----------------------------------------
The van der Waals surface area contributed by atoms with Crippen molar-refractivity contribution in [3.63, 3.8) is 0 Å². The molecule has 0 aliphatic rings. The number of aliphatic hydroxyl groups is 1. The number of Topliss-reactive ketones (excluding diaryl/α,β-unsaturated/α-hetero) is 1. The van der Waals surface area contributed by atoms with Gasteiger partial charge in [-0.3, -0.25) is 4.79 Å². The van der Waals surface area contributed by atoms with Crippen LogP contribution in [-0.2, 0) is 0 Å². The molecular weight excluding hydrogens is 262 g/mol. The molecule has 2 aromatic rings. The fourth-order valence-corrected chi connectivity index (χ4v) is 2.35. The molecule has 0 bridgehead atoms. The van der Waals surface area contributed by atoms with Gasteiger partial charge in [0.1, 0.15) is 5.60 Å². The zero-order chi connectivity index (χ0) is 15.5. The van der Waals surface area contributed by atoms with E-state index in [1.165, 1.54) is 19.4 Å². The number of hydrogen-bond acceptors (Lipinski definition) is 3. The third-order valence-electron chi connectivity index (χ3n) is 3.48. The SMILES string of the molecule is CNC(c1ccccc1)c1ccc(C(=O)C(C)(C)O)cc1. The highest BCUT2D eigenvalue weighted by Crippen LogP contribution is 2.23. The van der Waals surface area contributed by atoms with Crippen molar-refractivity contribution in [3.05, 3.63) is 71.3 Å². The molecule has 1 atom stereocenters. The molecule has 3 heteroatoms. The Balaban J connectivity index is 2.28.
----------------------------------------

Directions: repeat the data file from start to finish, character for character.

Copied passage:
The van der Waals surface area contributed by atoms with Crippen molar-refractivity contribution in [3.63, 3.8) is 0 Å². The molecule has 0 aliphatic rings. The number of aliphatic hydroxyl groups is 1. The number of Topliss-reactive ketones (excluding diaryl/α,β-unsaturated/α-hetero) is 1. The van der Waals surface area contributed by atoms with Gasteiger partial charge in [-0.3, -0.25) is 4.79 Å². The van der Waals surface area contributed by atoms with Crippen LogP contribution in [-0.2, 0) is 0 Å². The molecular weight excluding hydrogens is 262 g/mol. The molecule has 2 aromatic rings. The fourth-order valence-corrected chi connectivity index (χ4v) is 2.35. The molecule has 0 bridgehead atoms. The van der Waals surface area contributed by atoms with Gasteiger partial charge in [0.1, 0.15) is 5.60 Å². The zero-order chi connectivity index (χ0) is 15.5. The van der Waals surface area contributed by atoms with E-state index in [1.165, 1.54) is 19.4 Å². The number of hydrogen-bond acceptors (Lipinski definition) is 3. The third-order valence-electron chi connectivity index (χ3n) is 3.48. The SMILES string of the molecule is CNC(c1ccccc1)c1ccc(C(=O)C(C)(C)O)cc1. The highest BCUT2D eigenvalue weighted by Crippen LogP contribution is 2.23. The van der Waals surface area contributed by atoms with Crippen molar-refractivity contribution in [3.05, 3.63) is 71.3 Å². The molecule has 1 atom stereocenters. The molecule has 3 heteroatoms. The Balaban J connectivity index is 2.28.